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CONCERT REVIEW

Chorallaries Put on ‘Poker Face’

Chorallaries CD Debut & Spring Concert Is a Riotous Success

By Pey-Hua Hwang

STAFF WRITER

“Poker Face,” Concert and CD Debut

Presented by the Chorallaries

6-120

May 12, 2001

Saturday afternoon is still a capella time at MIT. The Chorallaries and their guest group Harmonic Motion from Brown University packed 6-120 for their spring concert “Poker What?”

Harmonic Motion kicked off the concert with several well-known songs as well as some lesser-known but energetic pieces. One of the highlights of their set was an arrangement of Madonna’s “Power of Good-bye” sung by Miranda Chen. While some of the other soloists were rather difficult to hear above the back-up vocals, Chen’s voice easily cut through, with solid intonation and color. James Ollen-Smith closed with a very strong rendition of “Save Tonight,” by Eagle Eye Cherry.

The Chorallaries then took over amidst uproarious cheering and applause. They first performed an entirely new set, and then settled into some older fare as they recognized their graduating members.

Sheri A. Cheng ’01 opened with the slow and plaintive “A Thousand Oceans,” by Tori Amos. This song was particularly good in demonstrating the Chorallaries’ sense of balance; this quality was occasionally lacking in their guest group.

Various other songs were then sung with equal energy. There was also a wonderful infusion of choreography in several songs. “A Little Respect,” by Erasure with soloist Joseph A. Cirello ’01, was one of the most entertaining songs as the group moved through synchronized dance moves that were both comical and impressive.

Another memorable performance was given by Mira Wilczek ’03, as she performed “What it Takes” by Aerosmith. With a deceivingly slight frame, Wilczek had an enormous voice, that ranged from a guttural low alto to a high soprano.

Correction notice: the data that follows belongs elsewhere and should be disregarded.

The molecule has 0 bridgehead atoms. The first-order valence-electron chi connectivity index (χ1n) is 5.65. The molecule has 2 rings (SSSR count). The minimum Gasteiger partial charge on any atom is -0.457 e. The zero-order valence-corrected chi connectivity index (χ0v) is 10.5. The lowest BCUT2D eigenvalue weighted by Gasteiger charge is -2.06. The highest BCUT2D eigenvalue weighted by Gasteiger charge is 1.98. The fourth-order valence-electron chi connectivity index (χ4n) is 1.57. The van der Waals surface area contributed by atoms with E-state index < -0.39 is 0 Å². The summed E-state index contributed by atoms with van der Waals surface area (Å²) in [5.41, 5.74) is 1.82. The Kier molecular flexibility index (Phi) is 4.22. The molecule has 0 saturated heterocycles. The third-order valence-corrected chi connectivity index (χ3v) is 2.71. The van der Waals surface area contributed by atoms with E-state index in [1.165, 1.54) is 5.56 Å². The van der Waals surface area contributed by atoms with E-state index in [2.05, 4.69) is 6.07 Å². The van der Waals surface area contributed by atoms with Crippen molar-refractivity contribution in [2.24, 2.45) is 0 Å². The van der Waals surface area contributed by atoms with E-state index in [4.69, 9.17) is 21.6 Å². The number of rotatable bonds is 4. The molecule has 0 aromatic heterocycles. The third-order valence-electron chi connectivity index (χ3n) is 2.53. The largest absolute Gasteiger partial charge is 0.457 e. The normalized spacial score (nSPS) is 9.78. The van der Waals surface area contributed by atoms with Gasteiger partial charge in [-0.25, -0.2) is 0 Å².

The Chorallaries also recognized their graduating members: Cheng, Jake Lake ’01, Bernard Levin G, and Cirello. They presented each graduating member with a collage of pictures, and a personalized gift. Each of the gifts came with an embarrassing story, and was received with surprise, appreciation, and the requisite group hug.

Each senior was then “sung out,” while performing his or her signature pieces. The non-graduating members also performed short skits making fun of the graduating members. They picked on Sheri’s clothing, Jake’s drinking, Joe’s affection for leopard print, and Bernard’s major (course 7).

In a mix of “Flood” by Jars of Clay and “It’s My Life” by Bon Jovi, the Chorallaries created their own blend of new and old blood as Ross I. Runnion ’04, and graduating member Levin, combined their voices to produce powerful counterpoint. The mix began with the melancholy “Flood” with Levin as the soloist; however, the tone soon shifted to “It’s My Life,” as a sunglasses-clad Runnion energized the crowd and played enthusiastic air guitar. The two soloists then merged melodies with harmonies for Levin’s solo coming from Brian Wong ’03.

Perhaps one of the most interesting things about this concert, was, however, the amazingly high number of alumni in attendance. When the Chorallaries were ready to start the MIT drinking song, a good two rows of the audience emptied and headed to the front of the room to join the current members in the song. The song also had slightly altered choruses to recognize the seniors yet again and also to comment on the recent string of new presidents of colleges from other colleges.

As MIT’s only co-ed competing a capella group, the Chorallaries proved yet again their capacity for humor that only hinted at “Bad Taste” energy which extended into an encore of “Breathless” by the Corrs with soloist Bo Kim ’04.